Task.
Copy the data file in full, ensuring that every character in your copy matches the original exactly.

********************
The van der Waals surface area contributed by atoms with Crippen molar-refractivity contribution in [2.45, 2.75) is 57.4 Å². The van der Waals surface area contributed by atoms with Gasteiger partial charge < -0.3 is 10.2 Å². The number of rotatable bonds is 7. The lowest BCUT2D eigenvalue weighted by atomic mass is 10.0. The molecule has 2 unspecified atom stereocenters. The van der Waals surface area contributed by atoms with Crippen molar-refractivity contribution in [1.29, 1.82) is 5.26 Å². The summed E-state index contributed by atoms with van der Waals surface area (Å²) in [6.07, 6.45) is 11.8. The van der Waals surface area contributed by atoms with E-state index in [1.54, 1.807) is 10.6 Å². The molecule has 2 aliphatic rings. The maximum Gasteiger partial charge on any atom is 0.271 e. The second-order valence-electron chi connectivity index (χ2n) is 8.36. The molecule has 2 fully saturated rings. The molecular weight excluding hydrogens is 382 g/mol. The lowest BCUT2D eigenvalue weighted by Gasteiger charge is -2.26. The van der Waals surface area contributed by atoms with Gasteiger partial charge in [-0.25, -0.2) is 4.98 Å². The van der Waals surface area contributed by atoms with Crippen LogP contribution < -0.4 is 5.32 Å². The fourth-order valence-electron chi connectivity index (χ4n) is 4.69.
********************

The van der Waals surface area contributed by atoms with Crippen molar-refractivity contribution in [2.45, 2.75) is 57.4 Å². The van der Waals surface area contributed by atoms with Gasteiger partial charge < -0.3 is 10.2 Å². The number of rotatable bonds is 7. The lowest BCUT2D eigenvalue weighted by atomic mass is 10.0. The molecule has 2 unspecified atom stereocenters. The van der Waals surface area contributed by atoms with Crippen molar-refractivity contribution in [1.29, 1.82) is 5.26 Å². The summed E-state index contributed by atoms with van der Waals surface area (Å²) in [6.07, 6.45) is 11.8. The van der Waals surface area contributed by atoms with E-state index in [1.54, 1.807) is 10.6 Å². The molecule has 2 aliphatic rings. The maximum Gasteiger partial charge on any atom is 0.271 e. The second-order valence-electron chi connectivity index (χ2n) is 8.36. The molecule has 2 fully saturated rings. The molecular weight excluding hydrogens is 382 g/mol. The lowest BCUT2D eigenvalue weighted by Gasteiger charge is -2.26. The van der Waals surface area contributed by atoms with Gasteiger partial charge in [-0.25, -0.2) is 4.98 Å². The van der Waals surface area contributed by atoms with Crippen LogP contribution < -0.4 is 5.32 Å². The fourth-order valence-electron chi connectivity index (χ4n) is 4.69.